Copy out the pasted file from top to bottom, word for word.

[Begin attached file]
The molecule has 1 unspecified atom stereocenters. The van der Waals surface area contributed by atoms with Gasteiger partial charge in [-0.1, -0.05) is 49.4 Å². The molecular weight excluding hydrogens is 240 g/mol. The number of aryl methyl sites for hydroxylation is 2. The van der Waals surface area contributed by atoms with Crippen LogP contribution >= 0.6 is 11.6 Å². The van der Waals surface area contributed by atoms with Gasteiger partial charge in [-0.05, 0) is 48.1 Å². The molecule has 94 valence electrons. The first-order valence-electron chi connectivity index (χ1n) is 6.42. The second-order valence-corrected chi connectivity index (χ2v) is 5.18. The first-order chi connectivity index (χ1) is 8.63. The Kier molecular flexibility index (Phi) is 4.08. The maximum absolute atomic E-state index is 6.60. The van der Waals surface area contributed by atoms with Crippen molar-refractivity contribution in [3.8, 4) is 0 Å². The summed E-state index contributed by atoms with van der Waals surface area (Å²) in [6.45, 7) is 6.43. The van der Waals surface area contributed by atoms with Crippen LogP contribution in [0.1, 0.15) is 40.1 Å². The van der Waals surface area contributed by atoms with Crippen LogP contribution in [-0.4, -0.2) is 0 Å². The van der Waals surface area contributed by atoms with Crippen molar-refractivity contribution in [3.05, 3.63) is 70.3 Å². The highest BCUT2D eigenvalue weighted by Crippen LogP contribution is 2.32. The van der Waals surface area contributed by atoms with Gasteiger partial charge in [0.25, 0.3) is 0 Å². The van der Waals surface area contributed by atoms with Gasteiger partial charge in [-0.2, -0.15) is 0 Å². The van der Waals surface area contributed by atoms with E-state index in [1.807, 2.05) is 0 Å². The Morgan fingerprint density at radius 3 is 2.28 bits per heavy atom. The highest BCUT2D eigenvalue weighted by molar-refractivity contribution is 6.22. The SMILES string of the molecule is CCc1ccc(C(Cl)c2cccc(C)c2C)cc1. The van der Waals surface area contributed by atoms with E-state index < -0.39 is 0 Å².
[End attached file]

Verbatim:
The molecule has 1 unspecified atom stereocenters. The van der Waals surface area contributed by atoms with Gasteiger partial charge in [-0.1, -0.05) is 49.4 Å². The molecular weight excluding hydrogens is 240 g/mol. The number of aryl methyl sites for hydroxylation is 2. The van der Waals surface area contributed by atoms with Crippen LogP contribution >= 0.6 is 11.6 Å². The van der Waals surface area contributed by atoms with Gasteiger partial charge in [-0.05, 0) is 48.1 Å². The molecule has 94 valence electrons. The first-order valence-electron chi connectivity index (χ1n) is 6.42. The second-order valence-corrected chi connectivity index (χ2v) is 5.18. The first-order chi connectivity index (χ1) is 8.63. The Kier molecular flexibility index (Phi) is 4.08. The maximum absolute atomic E-state index is 6.60. The van der Waals surface area contributed by atoms with Crippen molar-refractivity contribution in [3.8, 4) is 0 Å². The summed E-state index contributed by atoms with van der Waals surface area (Å²) in [6.45, 7) is 6.43. The van der Waals surface area contributed by atoms with Crippen LogP contribution in [0.1, 0.15) is 40.1 Å². The van der Waals surface area contributed by atoms with Crippen LogP contribution in [-0.4, -0.2) is 0 Å². The van der Waals surface area contributed by atoms with Crippen molar-refractivity contribution in [3.05, 3.63) is 70.3 Å². The highest BCUT2D eigenvalue weighted by Crippen LogP contribution is 2.32. The van der Waals surface area contributed by atoms with Gasteiger partial charge in [0.25, 0.3) is 0 Å². The van der Waals surface area contributed by atoms with Gasteiger partial charge in [-0.2, -0.15) is 0 Å². The van der Waals surface area contributed by atoms with E-state index in [1.807, 2.05) is 0 Å². The Morgan fingerprint density at radius 3 is 2.28 bits per heavy atom. The highest BCUT2D eigenvalue weighted by molar-refractivity contribution is 6.22. The SMILES string of the molecule is CCc1ccc(C(Cl)c2cccc(C)c2C)cc1. The van der Waals surface area contributed by atoms with E-state index < -0.39 is 0 Å².